Poynton Relief Road
Poynton Relief Road is being developed by Cheshire East Council, working in partnership with Stockport Council.
A joint planning application for the scheme was submitted on 1 September 2016.
Poynton Relief Road will be a standard single carriageway, approximately 3 kilometres in length. The relief road will also include two overbridge crossings for use by walkers, cyclists and farm vehicles, a 3.5 meter wide combined cycle and footway which will run beside the length of the route in the western verge.
The northern end of the route would connect to a junction with the proposed A6 to Manchester Airport Relief Road or A6MARR (which is currently under construction). The route would then pass under the A5149 Chester Road to the west of Poynton and would continue in a southerly direction to cross the Woodford Aerodrome runway.
At the southern end of the scheme, the route would pass to the west of Adlington Business Park before connecting to a new roundabout junction to the west of the Adlington Travel Lodge. Links from this roundabout would allow the relief road to connect into the A523 London Road and Adlington Golf Centre.
Details of the consultation that took place can be Viewed on the consultation page along with the consultation documents which can be viewed online or downloaded.
A set of scheme objectives have been developed by Cheshire East Council, in partnership with Stockport Council.
These objectives attempted to capture the strategic aspirations of SEMMMS as well as the local aims of the Poynton Relief Road scheme:
- to support the economic, physical and social regeneration of Poynton and the north of the area, in particular Macclesfield
- transfer Heavy Goods Vehicles (HGVs) onto more appropriate roads on the wider network and relieve existing traffic congestion in Poynton
- deliver a range of complementary measures on the A523 corridor to Macclesfield that address Road Safety, Congestion and Mitigation of the wider environmental impact of traffic
- boost business integration and productivity by improving the efficiency and reliability of the highway network, reducing the conflict between local and through traffic, by the improved route for freight and business travel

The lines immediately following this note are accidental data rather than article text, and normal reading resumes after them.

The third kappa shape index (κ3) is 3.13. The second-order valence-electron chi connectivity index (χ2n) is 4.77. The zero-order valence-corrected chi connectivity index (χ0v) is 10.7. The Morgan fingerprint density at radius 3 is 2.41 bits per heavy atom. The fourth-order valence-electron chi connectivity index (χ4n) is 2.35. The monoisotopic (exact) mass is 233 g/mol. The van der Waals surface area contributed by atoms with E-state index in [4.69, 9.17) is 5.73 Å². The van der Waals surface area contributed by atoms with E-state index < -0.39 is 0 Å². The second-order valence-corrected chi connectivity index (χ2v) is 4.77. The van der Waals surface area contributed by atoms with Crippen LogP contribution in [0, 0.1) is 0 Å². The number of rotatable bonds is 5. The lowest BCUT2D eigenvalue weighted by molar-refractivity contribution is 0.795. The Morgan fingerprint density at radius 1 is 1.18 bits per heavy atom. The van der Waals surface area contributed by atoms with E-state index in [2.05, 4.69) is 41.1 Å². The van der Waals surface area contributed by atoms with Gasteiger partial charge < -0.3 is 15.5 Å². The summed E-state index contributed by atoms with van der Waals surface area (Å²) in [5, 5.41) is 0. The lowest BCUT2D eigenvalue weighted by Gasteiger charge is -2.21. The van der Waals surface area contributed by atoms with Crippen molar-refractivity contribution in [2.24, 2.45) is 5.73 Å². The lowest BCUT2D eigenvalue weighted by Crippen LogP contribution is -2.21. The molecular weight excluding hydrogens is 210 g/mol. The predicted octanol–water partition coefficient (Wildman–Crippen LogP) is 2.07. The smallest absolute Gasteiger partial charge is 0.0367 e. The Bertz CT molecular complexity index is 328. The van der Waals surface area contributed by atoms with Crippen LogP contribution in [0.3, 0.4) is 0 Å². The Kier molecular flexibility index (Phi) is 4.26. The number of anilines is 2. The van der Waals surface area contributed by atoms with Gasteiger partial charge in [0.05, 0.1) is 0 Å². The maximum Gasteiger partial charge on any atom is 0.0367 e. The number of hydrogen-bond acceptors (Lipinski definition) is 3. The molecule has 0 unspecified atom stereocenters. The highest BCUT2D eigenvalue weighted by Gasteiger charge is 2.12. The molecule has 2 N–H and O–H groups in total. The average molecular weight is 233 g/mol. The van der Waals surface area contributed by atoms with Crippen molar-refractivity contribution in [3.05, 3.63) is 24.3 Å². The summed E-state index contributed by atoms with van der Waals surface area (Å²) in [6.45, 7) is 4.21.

- allow improvements to the highway network for public transport, walking and cycling
Latest progress update
Progress Update – March 2018
Following publication of the Statutory Orders (Side Roads Order (SRO) and Compulsory Purchase Order (CPO)) in November 2017, there was a six-week objection period which ended on 8 January 2018.
A total of 12 Statutory objections, two Non-Statutory objections and one Representation were received during the six-week objection period.
The delivery team are currently liaising with the Planning Inspectorate regarding a date for the Statutory Orders Public Inquiry. We have been informed that there is currently a backlog of work and that an Inspector may not be available until around November 2018. However, we are currently exploring if there are any opportunities to bring this date forward.
Planned work for March to December 2018
We will continue to meet landowners who are affected by the relief road with a view to address their particular requirements and to reach agreement for purchasing land by agreement (although this is unlikely to be possible in all cases).
Once a date has been confirmed for the Public Inquiry, our strategy will be to submit the Outline Business Case to the DfT prior to this date.
Throughout 2018, the focus will also be on developing works information and a contract to enable the detailed design and construction works to be put out to tender. Only once the tender returns have been evaluated, will the project team be in a position to submit the Final Scheme Business Case.
Confirmation of the CPO and SRO along with approval of the business case will allow the scheme to proceed. We expect a contract to be awarded in mid-2019 with work commencing on site in late 2019 and the road opening in 2021.